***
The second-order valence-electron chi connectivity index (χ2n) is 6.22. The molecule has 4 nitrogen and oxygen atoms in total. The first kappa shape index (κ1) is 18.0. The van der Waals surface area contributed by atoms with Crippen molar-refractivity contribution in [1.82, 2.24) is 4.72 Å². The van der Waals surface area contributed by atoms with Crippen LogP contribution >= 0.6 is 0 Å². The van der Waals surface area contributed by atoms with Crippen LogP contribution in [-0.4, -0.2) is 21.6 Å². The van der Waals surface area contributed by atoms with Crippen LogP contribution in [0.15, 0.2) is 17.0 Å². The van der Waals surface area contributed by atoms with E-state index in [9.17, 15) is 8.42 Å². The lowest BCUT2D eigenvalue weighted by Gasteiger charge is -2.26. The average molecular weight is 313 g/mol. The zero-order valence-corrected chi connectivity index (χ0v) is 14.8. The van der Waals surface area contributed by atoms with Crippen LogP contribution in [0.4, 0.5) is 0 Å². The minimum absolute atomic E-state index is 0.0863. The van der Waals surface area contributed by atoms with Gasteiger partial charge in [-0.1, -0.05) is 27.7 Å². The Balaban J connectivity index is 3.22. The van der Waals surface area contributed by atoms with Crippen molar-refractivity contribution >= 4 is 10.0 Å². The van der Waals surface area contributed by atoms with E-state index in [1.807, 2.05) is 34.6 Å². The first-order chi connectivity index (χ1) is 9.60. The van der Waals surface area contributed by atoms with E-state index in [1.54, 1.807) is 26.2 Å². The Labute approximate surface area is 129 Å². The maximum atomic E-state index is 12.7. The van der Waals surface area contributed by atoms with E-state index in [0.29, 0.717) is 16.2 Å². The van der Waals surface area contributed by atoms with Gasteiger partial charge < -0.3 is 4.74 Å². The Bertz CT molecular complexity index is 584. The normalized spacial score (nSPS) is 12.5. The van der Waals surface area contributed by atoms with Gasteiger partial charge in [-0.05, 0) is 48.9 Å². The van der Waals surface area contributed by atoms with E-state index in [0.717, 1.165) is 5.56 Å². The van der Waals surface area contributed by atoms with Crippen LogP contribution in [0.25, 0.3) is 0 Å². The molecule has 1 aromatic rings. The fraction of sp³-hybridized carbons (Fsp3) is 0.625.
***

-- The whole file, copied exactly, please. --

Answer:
The second-order valence-electron chi connectivity index (χ2n) is 6.22. The molecule has 4 nitrogen and oxygen atoms in total. The first kappa shape index (κ1) is 18.0. The van der Waals surface area contributed by atoms with Crippen molar-refractivity contribution in [1.82, 2.24) is 4.72 Å². The van der Waals surface area contributed by atoms with Crippen LogP contribution >= 0.6 is 0 Å². The van der Waals surface area contributed by atoms with Crippen LogP contribution in [-0.4, -0.2) is 21.6 Å². The van der Waals surface area contributed by atoms with Crippen LogP contribution in [0.15, 0.2) is 17.0 Å². The van der Waals surface area contributed by atoms with E-state index in [9.17, 15) is 8.42 Å². The lowest BCUT2D eigenvalue weighted by Gasteiger charge is -2.26. The average molecular weight is 313 g/mol. The zero-order valence-corrected chi connectivity index (χ0v) is 14.8. The van der Waals surface area contributed by atoms with Crippen LogP contribution in [0.4, 0.5) is 0 Å². The minimum absolute atomic E-state index is 0.0863. The van der Waals surface area contributed by atoms with Gasteiger partial charge in [-0.1, -0.05) is 27.7 Å². The Balaban J connectivity index is 3.22. The van der Waals surface area contributed by atoms with Crippen molar-refractivity contribution >= 4 is 10.0 Å². The van der Waals surface area contributed by atoms with E-state index in [1.807, 2.05) is 34.6 Å². The first-order chi connectivity index (χ1) is 9.60. The van der Waals surface area contributed by atoms with E-state index in [1.54, 1.807) is 26.2 Å². The Labute approximate surface area is 129 Å². The maximum atomic E-state index is 12.7. The van der Waals surface area contributed by atoms with E-state index in [0.29, 0.717) is 16.2 Å². The van der Waals surface area contributed by atoms with Gasteiger partial charge < -0.3 is 4.74 Å². The Bertz CT molecular complexity index is 584. The normalized spacial score (nSPS) is 12.5. The van der Waals surface area contributed by atoms with Gasteiger partial charge in [-0.05, 0) is 48.9 Å². The van der Waals surface area contributed by atoms with E-state index in [0.717, 1.165) is 5.56 Å². The van der Waals surface area contributed by atoms with Crippen LogP contribution in [0.25, 0.3) is 0 Å². The molecule has 1 aromatic rings. The fraction of sp³-hybridized carbons (Fsp3) is 0.625.